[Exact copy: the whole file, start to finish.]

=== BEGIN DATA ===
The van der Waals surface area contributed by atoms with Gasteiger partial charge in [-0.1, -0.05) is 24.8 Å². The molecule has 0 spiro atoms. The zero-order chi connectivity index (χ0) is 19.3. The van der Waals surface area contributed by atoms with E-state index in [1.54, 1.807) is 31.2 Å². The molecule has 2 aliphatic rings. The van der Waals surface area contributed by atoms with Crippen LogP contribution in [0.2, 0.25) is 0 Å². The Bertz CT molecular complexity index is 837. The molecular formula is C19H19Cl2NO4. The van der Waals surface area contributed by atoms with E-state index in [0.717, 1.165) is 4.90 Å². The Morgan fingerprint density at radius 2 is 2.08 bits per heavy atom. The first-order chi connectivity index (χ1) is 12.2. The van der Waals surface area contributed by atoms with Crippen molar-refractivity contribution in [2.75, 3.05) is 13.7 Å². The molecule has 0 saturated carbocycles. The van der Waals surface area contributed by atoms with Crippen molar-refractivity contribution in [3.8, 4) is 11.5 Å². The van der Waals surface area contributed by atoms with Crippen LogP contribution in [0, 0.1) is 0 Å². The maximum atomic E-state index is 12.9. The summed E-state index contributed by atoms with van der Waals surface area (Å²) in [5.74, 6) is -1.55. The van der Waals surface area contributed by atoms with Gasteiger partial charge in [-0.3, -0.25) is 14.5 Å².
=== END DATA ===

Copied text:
The van der Waals surface area contributed by atoms with Gasteiger partial charge in [-0.1, -0.05) is 24.8 Å². The molecule has 0 spiro atoms. The zero-order chi connectivity index (χ0) is 19.3. The van der Waals surface area contributed by atoms with E-state index in [1.54, 1.807) is 31.2 Å². The molecule has 2 aliphatic rings. The van der Waals surface area contributed by atoms with Crippen LogP contribution in [0.2, 0.25) is 0 Å². The Bertz CT molecular complexity index is 837. The molecular formula is C19H19Cl2NO4. The van der Waals surface area contributed by atoms with E-state index in [0.717, 1.165) is 4.90 Å². The Morgan fingerprint density at radius 2 is 2.08 bits per heavy atom. The first-order chi connectivity index (χ1) is 12.2. The van der Waals surface area contributed by atoms with Crippen molar-refractivity contribution in [2.75, 3.05) is 13.7 Å². The molecule has 0 saturated carbocycles. The van der Waals surface area contributed by atoms with Crippen molar-refractivity contribution in [3.8, 4) is 11.5 Å². The van der Waals surface area contributed by atoms with Crippen LogP contribution in [0, 0.1) is 0 Å². The maximum atomic E-state index is 12.9. The summed E-state index contributed by atoms with van der Waals surface area (Å²) in [5.74, 6) is -1.55. The van der Waals surface area contributed by atoms with Gasteiger partial charge in [-0.3, -0.25) is 14.5 Å².